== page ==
The central gallery in the 50,000-square-foot Moody Center for the Arts at Houston’s Rice University is used for dance performances and social functions as well as traveling art exhibitions. The ability to close off part of the multifunctional space but still have it feel connected to the rest of the floor adds to its creative energy.

That’s the reason Michael Maltzan Architecture in Los Angeles came up with its flexible stainless-steel mesh partition—a custom-designed curtain from Cambridge Architectural that serves as the space’s hardworking partition.

To fit the scale of the room, Cambridge Architectural wove together two 11 1⁄2-foot-high curtain panels, one measuring around 46 feet and the other 25 1⁄2. (The mesh is hung sideways so it can pivot at the rods, to allow the curtains to collapse and fold.) The result is a dynamic alternative to solid partitions. The mesh in Cambridge’s Mid Balance pattern has a 50 percent open area, providing more transparency than some of the more tightly woven meshes do. “This curtain retains the open-design intent,” says Dave Zeitlin, a spokesman for the manufacturer.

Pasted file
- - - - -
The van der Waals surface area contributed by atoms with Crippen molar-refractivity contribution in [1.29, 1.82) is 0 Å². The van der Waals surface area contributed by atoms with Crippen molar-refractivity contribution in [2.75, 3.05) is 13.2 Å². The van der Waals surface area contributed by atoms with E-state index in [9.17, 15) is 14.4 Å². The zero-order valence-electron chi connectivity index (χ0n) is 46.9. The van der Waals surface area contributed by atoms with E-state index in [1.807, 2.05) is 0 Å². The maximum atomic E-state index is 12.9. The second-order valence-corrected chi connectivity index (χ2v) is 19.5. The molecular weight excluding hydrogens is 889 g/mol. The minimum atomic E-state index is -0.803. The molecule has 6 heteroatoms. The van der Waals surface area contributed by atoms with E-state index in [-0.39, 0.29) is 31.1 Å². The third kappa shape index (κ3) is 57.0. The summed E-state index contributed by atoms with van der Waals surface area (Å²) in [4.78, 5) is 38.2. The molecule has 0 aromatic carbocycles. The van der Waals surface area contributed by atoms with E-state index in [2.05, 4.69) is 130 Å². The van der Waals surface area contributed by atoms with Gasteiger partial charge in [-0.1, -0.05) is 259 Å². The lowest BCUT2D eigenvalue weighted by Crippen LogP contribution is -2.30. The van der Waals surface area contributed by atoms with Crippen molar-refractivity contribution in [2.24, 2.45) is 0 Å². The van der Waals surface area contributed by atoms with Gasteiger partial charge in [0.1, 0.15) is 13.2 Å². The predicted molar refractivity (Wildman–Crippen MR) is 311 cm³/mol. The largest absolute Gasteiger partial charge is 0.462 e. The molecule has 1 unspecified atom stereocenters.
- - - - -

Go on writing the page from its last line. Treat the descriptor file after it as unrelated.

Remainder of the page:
For the gallery's high-volume traffic, architects needed something durable that wouldn’t noticeably show wear over time. The curtains also serve a protective function when closing off valuable art, so engineers at Cambridge designed a system to hook them to floor and ceiling tracks that can be locked in place when the partition is extended to seal off the room.